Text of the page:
What the latest research tells us about robots for autism.
One of the questions we get asked about Milo and the other robots at RoboKind is why use a robot to help teach autistic students instead of more one-on-one time with teachers and parents?
We believe so strongly that assistive robots – like Milo – can help to teach social-emotional skills to autistic kids that we’ve built our entire company on the premise.
But why do these robots work to improve student engagement and learning- often better than a teacher or therapist alone? And what is it about robot-assisted autism therapy that makes it effective?
Here’s everything you need to know about the use of robots in autism therapy.
How It Works
Preliminary studies show that robot-assisted autism therapy (RAAT) may be helpful in a variety of ways.
For one thing, autistic students often engage more with an assistive robot than they do with the human adults who work with them. A study through the University of Texas at Dallas showed that students interacted with Milo 87.5% of their time with it and only 3-4% of the time they spent with the therapist alone.
The reasons for this disparity are multi-faceted, varying among individual children. However, one definite benefit is that Milo gives simple and consistent responses that are easy to understand – leaving behind complex social cues that tend to bog down human interactions.
Because the behaviors of robots are generally more predictable than that of humans, it's easier for autistic students to interact with them – and ultimately learn from them.
RAAT can also facilitate an autistic student’s interactions with the adults who work with them, like behavioral therapists, special education teachers, speech and language pathologists. When the student socially shares interactions with the robot with another adult, it gradually allows a greater degree of expression.
By increasing engagement with the learning environment, robots have the potential to remove many of the SEL barriers that exist for autistic kids.
The bonus for the programs using robots in the curriculum is the extensive data collection and achievement tracking available. For education professionals, having a goldmine of data to create and track IEP goals and inform individualized learning opportunities is priceless.
Of course, the ability to interact with a robot means nothing unless the treatment is effective.
So does it work?
What the Research Shows
The development of robot-assisted autism therapy is in its early stages, and there’s still a lot that we don’t know. However, some early studies show promise.
Recently, a team of researchers at the University of California found that the robot they used was 90% accurate in predicting the engagement of autistic children. This remarkable accuracy has hopeful implications for crafting an engaging educational plan for individual students.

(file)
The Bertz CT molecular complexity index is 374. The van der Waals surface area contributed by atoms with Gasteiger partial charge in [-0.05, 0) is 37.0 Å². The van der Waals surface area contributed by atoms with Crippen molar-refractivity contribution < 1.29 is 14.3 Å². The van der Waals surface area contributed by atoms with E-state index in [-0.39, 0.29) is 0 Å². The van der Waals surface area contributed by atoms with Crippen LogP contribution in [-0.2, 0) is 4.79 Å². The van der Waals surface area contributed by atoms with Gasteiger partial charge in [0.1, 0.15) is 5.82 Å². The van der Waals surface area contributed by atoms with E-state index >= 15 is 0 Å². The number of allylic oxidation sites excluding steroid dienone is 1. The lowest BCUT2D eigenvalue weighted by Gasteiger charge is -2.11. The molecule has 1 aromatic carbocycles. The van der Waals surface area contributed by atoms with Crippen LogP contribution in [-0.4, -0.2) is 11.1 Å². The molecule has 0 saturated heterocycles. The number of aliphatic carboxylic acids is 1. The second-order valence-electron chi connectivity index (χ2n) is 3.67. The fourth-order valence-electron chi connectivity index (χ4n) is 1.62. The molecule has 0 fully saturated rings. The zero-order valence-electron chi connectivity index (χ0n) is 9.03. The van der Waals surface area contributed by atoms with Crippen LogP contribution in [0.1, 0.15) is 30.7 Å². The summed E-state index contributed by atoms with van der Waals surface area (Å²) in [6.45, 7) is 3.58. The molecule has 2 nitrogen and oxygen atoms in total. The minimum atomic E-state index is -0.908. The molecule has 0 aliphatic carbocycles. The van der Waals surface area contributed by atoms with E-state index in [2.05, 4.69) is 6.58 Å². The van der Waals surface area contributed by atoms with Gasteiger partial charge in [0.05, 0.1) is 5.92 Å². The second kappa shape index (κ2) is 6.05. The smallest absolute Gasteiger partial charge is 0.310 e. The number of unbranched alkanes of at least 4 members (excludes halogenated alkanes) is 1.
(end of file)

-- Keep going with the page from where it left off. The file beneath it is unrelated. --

The same team of researchers also found that consistent sessions with a robot for autism improved students’ level of empathy towards peers, and made them more engaged in relationships with family members, as well.
Other studies have yielded similar results, showing that robot-assisted autism therapy improves communication skills and encourages children to engage in symbolic play.
Of course, it remains difficult to gauge the true efficacy of robots for autism until a greater body of research is available. Individual differences, such as whether or not students were verbal (or pre-verbal), and the severity of their symptoms, seemed to impact the results. But that understanding helps us to make Milo and his friends that much more powerful.
Implications For Use
As we gather more and more research on the effectiveness of robots like Milo and his friends, we see so many positive results that are specific to the child’s engagement with the robot. But much of that engagement happens with an adult present.
Using RAAT does not replace valuable one-on-one time with parents and trained specialists. Any kind of therapy for autistic children only works as well as those who administer it.
An autistic student (of any age) is likely to benefit from robot-assisted autism therapy if:
They do not have access to at least 20 hours of therapy per week.
Therapy has felt like a “one-size-fits-all” approach, rather than individualized to their needs.
They need targeted instruction in building social skills.
They are pre-verbal and/or high functioning (these students had the best results in most studies).
When utilized properly, a robot for autism (like Milo) can help remove student barriers to social interaction and give them skills that they can then generalize away from the robot.
In fact, it may make that individual time with parents and teachers all the more productive and meaningful.